Another reason to parboil potatoes is to help with the crispy outer layer. Starch and soft potato from the boiling process get roughed up and a new outer layer is formed around the potato. This new outer layer is what becomes crispy when roasted.

The last reason we will give here for parboiling your potatoes before roasting is the time element. Roasting is a lengthy process, and if you parboil your potatoes before roasting them, you cut down the cooking time. 

Since parboiled potatoes can be kept for up to two days before roasting, it is also helpful to boil them as preparation for cooking and serving the whole meal. You can also roast potatoes ahead of time and reheat them as I wrote about.

If you parboil your potatoes the day before you roast them, store them in a container or clingwrap with some oil and herbs. Place the potatoes in the refrigerator until you are ready to roast them and enjoy all the flavors the potatoes have soaked up all night.

Be careful not to parboil them for too long. It is tough to roast a potato that is soft and breaking apart. The best option is to boil them for around ten minutes, depending on the size of the pieces and how much you are boiling at a time.

Test your potatoes to see if they are ready by piercing one or two with a fork. If the fork slides in easily but the potato is still compact, they are ready. If you try to insert the fork and the potato is too hard, keep them boiling for another three to five minutes, then test again.

Why Do Roast Potatoes Stick To The Pan?

If your roast potatoes are sticking to the pan, it could mean that there is too much starch present, you aren’t using enough oil or your roasting pan is of poor quality.

Try to select low-starch potato varieties. Another good way to avoid having your potatoes stick because of starch is to rinse them and/or parboil them before roasting. The interaction with water allows much of the excess starch to leave the potatoes before they get to the roasting pan.

Another reason your roast potatoes could be sticking is the oil you use. Try to use oil or fat that has a high smoke point. Olive oil has a lower smoke point, so the potatoes are still likely to stick even if you add a large quantity. Try vegetable oils like you might use for deep frying for better results.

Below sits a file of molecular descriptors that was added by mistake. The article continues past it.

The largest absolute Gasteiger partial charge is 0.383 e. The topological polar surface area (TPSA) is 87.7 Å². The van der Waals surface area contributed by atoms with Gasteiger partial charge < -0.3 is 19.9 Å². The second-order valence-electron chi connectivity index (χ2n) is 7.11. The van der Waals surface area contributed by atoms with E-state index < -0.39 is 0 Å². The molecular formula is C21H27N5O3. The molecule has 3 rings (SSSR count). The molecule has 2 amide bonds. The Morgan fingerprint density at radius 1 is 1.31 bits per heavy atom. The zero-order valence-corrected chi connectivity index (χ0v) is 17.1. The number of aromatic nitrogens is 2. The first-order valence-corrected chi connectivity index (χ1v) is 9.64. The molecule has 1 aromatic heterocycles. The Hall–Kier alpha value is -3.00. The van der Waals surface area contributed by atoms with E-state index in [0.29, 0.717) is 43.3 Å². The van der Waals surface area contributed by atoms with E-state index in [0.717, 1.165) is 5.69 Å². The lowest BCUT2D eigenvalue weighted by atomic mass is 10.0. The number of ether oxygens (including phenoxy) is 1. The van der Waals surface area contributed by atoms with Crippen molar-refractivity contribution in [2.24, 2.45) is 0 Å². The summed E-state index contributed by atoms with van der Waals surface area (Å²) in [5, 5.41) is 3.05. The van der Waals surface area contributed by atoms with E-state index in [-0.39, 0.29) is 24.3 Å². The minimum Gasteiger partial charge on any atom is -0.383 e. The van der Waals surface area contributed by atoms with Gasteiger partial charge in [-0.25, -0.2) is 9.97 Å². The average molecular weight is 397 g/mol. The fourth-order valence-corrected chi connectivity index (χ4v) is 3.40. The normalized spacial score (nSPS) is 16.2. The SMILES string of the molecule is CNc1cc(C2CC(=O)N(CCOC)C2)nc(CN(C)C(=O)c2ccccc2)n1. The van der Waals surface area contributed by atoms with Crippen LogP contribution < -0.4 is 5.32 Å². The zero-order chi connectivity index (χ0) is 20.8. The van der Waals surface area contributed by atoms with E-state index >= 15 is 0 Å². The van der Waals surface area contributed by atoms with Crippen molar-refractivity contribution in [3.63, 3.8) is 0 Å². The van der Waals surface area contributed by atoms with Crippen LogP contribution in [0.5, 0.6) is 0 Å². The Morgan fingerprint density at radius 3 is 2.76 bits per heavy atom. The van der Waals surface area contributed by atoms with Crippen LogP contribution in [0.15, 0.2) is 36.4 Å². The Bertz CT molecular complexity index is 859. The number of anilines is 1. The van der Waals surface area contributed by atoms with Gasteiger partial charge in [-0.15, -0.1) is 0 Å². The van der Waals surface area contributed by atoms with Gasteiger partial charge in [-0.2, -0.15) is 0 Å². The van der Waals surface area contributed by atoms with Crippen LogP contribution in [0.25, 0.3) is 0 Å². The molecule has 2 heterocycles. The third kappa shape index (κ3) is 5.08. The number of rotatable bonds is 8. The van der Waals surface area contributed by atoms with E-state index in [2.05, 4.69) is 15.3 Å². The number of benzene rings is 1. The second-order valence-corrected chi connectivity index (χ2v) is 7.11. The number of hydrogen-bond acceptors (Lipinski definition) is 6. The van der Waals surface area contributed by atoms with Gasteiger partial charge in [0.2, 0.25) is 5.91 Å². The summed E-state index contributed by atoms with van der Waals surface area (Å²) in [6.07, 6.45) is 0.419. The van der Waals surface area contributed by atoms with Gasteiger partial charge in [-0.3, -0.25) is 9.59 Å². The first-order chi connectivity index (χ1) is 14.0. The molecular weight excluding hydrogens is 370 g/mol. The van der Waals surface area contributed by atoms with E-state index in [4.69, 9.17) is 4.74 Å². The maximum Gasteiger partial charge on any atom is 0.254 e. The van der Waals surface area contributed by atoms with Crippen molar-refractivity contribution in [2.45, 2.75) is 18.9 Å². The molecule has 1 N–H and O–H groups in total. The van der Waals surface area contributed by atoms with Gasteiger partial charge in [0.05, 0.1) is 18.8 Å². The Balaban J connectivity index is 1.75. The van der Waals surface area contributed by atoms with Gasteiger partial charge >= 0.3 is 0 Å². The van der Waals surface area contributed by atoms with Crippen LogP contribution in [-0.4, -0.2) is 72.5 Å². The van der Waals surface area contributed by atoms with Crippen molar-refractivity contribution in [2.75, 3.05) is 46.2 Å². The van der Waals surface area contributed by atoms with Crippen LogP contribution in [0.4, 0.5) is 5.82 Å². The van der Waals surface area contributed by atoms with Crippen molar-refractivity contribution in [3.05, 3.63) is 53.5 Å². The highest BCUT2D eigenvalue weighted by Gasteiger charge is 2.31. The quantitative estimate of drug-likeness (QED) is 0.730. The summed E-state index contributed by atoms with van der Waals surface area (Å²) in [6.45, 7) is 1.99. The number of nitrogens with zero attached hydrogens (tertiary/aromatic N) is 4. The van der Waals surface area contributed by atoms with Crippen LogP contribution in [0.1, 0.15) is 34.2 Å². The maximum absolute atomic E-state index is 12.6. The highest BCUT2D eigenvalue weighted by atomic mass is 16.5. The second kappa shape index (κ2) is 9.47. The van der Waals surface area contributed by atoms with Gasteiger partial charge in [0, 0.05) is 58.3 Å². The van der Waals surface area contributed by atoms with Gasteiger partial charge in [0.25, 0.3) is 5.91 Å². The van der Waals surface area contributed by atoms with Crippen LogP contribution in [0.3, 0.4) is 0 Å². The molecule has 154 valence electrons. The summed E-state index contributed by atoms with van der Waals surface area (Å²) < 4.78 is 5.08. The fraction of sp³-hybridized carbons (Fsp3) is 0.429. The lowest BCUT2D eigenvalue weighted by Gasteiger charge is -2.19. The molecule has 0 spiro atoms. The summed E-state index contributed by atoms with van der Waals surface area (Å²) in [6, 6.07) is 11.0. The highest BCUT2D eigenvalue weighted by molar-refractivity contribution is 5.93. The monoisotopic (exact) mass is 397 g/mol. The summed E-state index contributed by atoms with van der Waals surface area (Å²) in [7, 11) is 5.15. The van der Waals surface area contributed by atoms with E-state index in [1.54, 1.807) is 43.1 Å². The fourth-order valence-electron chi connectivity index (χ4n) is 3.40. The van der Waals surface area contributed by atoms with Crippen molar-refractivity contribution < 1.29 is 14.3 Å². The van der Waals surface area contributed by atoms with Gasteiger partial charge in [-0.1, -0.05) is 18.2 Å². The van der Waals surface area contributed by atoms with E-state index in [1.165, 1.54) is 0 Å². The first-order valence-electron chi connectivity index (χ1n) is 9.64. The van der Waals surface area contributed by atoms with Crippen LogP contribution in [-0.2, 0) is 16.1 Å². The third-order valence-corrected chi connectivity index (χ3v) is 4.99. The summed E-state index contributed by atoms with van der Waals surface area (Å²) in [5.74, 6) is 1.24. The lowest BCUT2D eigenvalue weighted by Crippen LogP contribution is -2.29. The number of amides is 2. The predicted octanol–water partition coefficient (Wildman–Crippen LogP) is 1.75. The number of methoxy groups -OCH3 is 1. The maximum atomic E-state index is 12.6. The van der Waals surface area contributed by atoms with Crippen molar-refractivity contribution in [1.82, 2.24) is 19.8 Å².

Make sure to use a nice non-stick roasting pan. An old pan that has lost its cooking surface will likely get food stuck to it. Spending a little more on a pan will ensure it lasts longer. Try this one from Amazon.

The last reason I will give here for roast potatoes sticking to the pan is the cooking time. Make sure you let them cook for long enough so that they form a good crust and become firm. This takes at least 30 minutes.

How To Roast The Best Potatoes

Follow some tips from Jamie Oliver’s video below:

  • Parboil for 10 minutes first
  • Heat some oil in a pan beforehand which allows it to coat and sizzle the potatoes on entry
  • Crush the potatoes slightly after 30 minutes to increase their surface area and become extra crispy
  • Add some fragrant herbs halfway


Hopefully you now know the best pan for crispy roast potatoes. There are so many roasting pans on the market that it can be challenging to know which is the best option for you.

In general, metal is the safest option since it is sturdy and a good conductor of heat. Metal pans typically come with handles, which makes carrying them easier.  

If you use glass or ceramic, ensure that the pans are explicitly created for roasting to avoid the pan breaking or shattering during roasting. To prevent your potatoes from sticking, use non-stick spray and oil in the pan. Select a roasting pan with around 2-3 inches of depth for a good balance of heat convection and spill prevention.

Have any questions? Ask me in the comment section below and I’ll get back to you.

Tom Hambly

Tom Hambly is the founder of Boss The Kitchen. With a background in cooking and building websites, he enjoys running this site to help other cooks improve. About Tom Hambly.